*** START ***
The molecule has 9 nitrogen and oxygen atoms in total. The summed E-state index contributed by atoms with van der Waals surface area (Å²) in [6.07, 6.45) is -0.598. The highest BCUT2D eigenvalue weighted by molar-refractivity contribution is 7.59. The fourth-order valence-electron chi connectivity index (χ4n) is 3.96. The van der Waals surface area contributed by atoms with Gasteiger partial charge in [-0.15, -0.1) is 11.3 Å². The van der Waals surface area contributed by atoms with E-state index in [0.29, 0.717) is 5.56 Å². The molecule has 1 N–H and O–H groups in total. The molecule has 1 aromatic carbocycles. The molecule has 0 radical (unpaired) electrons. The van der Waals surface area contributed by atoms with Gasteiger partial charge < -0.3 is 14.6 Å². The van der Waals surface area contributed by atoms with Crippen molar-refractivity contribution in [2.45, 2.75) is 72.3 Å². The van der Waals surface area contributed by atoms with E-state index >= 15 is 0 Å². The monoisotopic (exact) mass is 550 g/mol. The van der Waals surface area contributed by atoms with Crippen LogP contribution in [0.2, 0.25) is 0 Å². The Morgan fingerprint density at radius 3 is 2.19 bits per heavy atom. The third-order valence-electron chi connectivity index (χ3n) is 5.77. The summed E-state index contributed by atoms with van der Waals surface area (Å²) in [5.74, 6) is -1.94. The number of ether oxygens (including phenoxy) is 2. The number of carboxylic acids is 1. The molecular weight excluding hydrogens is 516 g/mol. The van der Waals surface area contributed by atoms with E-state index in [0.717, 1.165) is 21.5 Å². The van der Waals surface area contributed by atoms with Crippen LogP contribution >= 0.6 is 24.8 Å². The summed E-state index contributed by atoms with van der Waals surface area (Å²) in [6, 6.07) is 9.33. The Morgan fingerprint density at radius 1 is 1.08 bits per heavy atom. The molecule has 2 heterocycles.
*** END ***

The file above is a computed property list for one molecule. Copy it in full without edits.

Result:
The molecule has 9 nitrogen and oxygen atoms in total. The summed E-state index contributed by atoms with van der Waals surface area (Å²) in [6.07, 6.45) is -0.598. The highest BCUT2D eigenvalue weighted by molar-refractivity contribution is 7.59. The fourth-order valence-electron chi connectivity index (χ4n) is 3.96. The van der Waals surface area contributed by atoms with Gasteiger partial charge in [-0.15, -0.1) is 11.3 Å². The van der Waals surface area contributed by atoms with E-state index in [0.29, 0.717) is 5.56 Å². The molecule has 1 N–H and O–H groups in total. The molecule has 1 aromatic carbocycles. The molecule has 0 radical (unpaired) electrons. The van der Waals surface area contributed by atoms with Gasteiger partial charge < -0.3 is 14.6 Å². The van der Waals surface area contributed by atoms with Crippen molar-refractivity contribution in [2.45, 2.75) is 72.3 Å². The van der Waals surface area contributed by atoms with E-state index >= 15 is 0 Å². The monoisotopic (exact) mass is 550 g/mol. The van der Waals surface area contributed by atoms with Crippen LogP contribution in [0.2, 0.25) is 0 Å². The Morgan fingerprint density at radius 3 is 2.19 bits per heavy atom. The third-order valence-electron chi connectivity index (χ3n) is 5.77. The summed E-state index contributed by atoms with van der Waals surface area (Å²) in [5.74, 6) is -1.94. The number of ether oxygens (including phenoxy) is 2. The number of carboxylic acids is 1. The molecular weight excluding hydrogens is 516 g/mol. The van der Waals surface area contributed by atoms with E-state index in [0.717, 1.165) is 21.5 Å². The van der Waals surface area contributed by atoms with Crippen LogP contribution >= 0.6 is 24.8 Å². The summed E-state index contributed by atoms with van der Waals surface area (Å²) in [6, 6.07) is 9.33. The Morgan fingerprint density at radius 1 is 1.08 bits per heavy atom. The molecule has 2 heterocycles.